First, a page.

It’s hard to quantify the sheer number of lessons there are to be learned by the last two years of COVID in America. The cold, callous, and self-serving desire for control at the expense of others by the Democrat Party should be chief among them.
But when thinking about a guiding, governing philosophy, independence must be chief among them.
Donald Trump is inextricably linked to “Make America Great Again,” but it’s an idea that does, and should, transcend him. The entire Republican Party should be embracing both this philosophy and the messaging.
Central to the American ethos or personality is the idea of independence. Among the hard lessons of COVID is that we must be self-sufficient, as a country. We need to identify and manufacture the things that keep us safe and keep our economy moving in times of trouble.
We can’t be reliant on other countries for our medicines. Whether we’re in a global health situation or simply needing valuable medicines for common serious diseases like cancer, diabetes, or heart disease, we should have a base of manufacturing in our own country to make sure we can not only supply our population, but have surplus to sell or give to other countries.
As we digitize our humanity, microchips and processors are becoming the foundation of everything we do. More than 90% of the world’s semiconductors are made in Taiwan, and they are not only in China’s back yard, who is likely to invade now that they’re seeing America’s weakness through the Ukraine invasion.
We can’t afford to be beholden or reliant on any other country – even if we consider them allies. There’s no reason we can’t make semiconductors and other essential tech components in the United States. It would be better for our people, our economy, and our standing in the world.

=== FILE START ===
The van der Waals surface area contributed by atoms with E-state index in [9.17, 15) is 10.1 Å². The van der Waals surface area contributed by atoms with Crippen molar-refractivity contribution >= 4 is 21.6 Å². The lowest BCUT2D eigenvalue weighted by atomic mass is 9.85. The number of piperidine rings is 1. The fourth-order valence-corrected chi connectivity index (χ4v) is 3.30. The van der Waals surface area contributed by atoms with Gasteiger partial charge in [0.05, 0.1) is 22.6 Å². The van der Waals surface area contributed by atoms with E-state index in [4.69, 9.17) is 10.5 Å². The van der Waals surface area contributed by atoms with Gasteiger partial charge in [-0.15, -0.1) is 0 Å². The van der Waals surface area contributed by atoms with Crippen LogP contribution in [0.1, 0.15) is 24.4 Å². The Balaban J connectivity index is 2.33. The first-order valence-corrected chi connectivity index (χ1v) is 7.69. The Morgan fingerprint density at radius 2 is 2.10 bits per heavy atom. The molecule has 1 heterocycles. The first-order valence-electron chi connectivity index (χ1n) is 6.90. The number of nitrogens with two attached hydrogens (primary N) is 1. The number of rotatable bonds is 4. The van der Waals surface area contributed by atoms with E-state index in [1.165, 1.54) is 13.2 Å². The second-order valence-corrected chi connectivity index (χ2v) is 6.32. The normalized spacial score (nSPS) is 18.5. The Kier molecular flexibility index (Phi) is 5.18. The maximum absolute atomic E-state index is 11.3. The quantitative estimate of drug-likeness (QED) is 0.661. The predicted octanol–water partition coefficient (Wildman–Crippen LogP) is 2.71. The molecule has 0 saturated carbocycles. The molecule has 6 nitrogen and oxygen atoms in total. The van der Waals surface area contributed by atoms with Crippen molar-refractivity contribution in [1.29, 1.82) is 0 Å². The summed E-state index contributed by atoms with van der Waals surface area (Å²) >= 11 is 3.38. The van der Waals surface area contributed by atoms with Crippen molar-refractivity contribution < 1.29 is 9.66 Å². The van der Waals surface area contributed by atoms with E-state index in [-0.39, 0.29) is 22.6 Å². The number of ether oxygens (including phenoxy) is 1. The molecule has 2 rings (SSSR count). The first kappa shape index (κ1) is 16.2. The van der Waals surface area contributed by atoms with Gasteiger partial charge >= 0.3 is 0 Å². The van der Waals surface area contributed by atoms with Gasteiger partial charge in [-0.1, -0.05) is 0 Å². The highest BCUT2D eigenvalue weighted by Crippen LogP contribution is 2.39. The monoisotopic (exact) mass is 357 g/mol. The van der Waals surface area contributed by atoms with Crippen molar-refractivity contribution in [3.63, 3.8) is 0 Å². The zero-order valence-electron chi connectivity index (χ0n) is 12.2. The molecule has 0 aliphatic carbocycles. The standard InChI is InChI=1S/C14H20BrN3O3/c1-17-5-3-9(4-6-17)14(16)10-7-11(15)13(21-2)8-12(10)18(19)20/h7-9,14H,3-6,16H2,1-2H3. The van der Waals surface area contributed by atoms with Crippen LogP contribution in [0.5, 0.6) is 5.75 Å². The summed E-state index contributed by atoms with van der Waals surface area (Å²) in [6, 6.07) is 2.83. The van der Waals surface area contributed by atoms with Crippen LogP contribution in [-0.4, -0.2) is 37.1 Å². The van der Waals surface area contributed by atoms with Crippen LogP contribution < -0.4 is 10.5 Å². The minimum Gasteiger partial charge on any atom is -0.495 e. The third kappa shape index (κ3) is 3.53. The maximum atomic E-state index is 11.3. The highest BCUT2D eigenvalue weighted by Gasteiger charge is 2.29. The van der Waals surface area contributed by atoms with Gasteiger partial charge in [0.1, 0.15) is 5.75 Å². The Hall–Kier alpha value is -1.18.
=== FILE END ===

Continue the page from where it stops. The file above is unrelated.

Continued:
Possibly most importantly, there’s no reason why we are not prioritizing energy independence. We had it two short years ago under President Trump. We were utilizing our available oil drilling and fracking resources, exploring nuclear energy, and reducing our use of coal. But we were doing it all within the United States.
As a result, our energy expenses dropped significantly, making the cost of doing business much cheaper. With more jobs, we had a much larger and engaged workforce. Our citizens were more productive and able to improve their standards of living.
Globally, our energy independence created stability and took away leverage from countries like Russia and China. No one could cripple our production capacity or gouge us for prices. And with that power, we could choose when we wanted to get involved or stay out of world events. When we got involved, it would be because we wanted to, not because we had to for the sake of protecting our own energy interests.
It’s a classic and time-tested rule: When you are self sufficient, you owe no one and can make decisions that are right for you, not because you have to. It’s no different for a neighborhood, a city, a state, or a country. The more you can do on your own, the less you owe to others, and the clearer your head can be when determining when to get involved of who you want to work with or help.